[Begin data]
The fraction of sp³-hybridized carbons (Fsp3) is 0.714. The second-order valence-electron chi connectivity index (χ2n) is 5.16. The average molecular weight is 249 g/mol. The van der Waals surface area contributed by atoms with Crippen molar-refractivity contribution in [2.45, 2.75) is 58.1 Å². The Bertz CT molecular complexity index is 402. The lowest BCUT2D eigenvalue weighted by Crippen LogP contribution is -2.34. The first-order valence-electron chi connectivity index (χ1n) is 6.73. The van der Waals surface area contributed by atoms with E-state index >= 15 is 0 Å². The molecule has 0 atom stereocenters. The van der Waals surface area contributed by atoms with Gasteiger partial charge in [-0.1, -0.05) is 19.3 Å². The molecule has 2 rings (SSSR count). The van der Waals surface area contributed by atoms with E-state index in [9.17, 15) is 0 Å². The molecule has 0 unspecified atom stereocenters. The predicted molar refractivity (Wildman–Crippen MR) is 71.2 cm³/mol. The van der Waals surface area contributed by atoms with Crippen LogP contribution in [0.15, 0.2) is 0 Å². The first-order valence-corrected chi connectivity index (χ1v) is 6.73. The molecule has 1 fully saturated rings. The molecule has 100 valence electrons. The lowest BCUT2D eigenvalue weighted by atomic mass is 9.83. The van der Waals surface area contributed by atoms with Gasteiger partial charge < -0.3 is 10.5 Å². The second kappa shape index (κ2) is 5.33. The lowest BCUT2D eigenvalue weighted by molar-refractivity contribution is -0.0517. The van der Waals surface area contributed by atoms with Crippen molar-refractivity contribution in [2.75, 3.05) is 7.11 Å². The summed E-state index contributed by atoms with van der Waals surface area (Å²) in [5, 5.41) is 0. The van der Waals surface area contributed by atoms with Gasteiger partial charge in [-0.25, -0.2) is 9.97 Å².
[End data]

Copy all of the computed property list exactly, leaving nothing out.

The fraction of sp³-hybridized carbons (Fsp3) is 0.714. The second-order valence-electron chi connectivity index (χ2n) is 5.16. The average molecular weight is 249 g/mol. The van der Waals surface area contributed by atoms with Crippen molar-refractivity contribution in [2.45, 2.75) is 58.1 Å². The Bertz CT molecular complexity index is 402. The lowest BCUT2D eigenvalue weighted by Crippen LogP contribution is -2.34. The first-order valence-electron chi connectivity index (χ1n) is 6.73. The van der Waals surface area contributed by atoms with E-state index >= 15 is 0 Å². The molecule has 0 atom stereocenters. The van der Waals surface area contributed by atoms with Gasteiger partial charge in [-0.1, -0.05) is 19.3 Å². The molecule has 2 rings (SSSR count). The van der Waals surface area contributed by atoms with E-state index in [9.17, 15) is 0 Å². The molecule has 0 unspecified atom stereocenters. The predicted molar refractivity (Wildman–Crippen MR) is 71.2 cm³/mol. The van der Waals surface area contributed by atoms with Crippen LogP contribution in [0.15, 0.2) is 0 Å². The first-order valence-corrected chi connectivity index (χ1v) is 6.73. The molecule has 1 fully saturated rings. The molecule has 100 valence electrons. The lowest BCUT2D eigenvalue weighted by atomic mass is 9.83. The van der Waals surface area contributed by atoms with Gasteiger partial charge < -0.3 is 10.5 Å². The second kappa shape index (κ2) is 5.33. The lowest BCUT2D eigenvalue weighted by molar-refractivity contribution is -0.0517. The van der Waals surface area contributed by atoms with Crippen molar-refractivity contribution in [2.75, 3.05) is 7.11 Å². The summed E-state index contributed by atoms with van der Waals surface area (Å²) in [5, 5.41) is 0. The van der Waals surface area contributed by atoms with Gasteiger partial charge in [-0.25, -0.2) is 9.97 Å².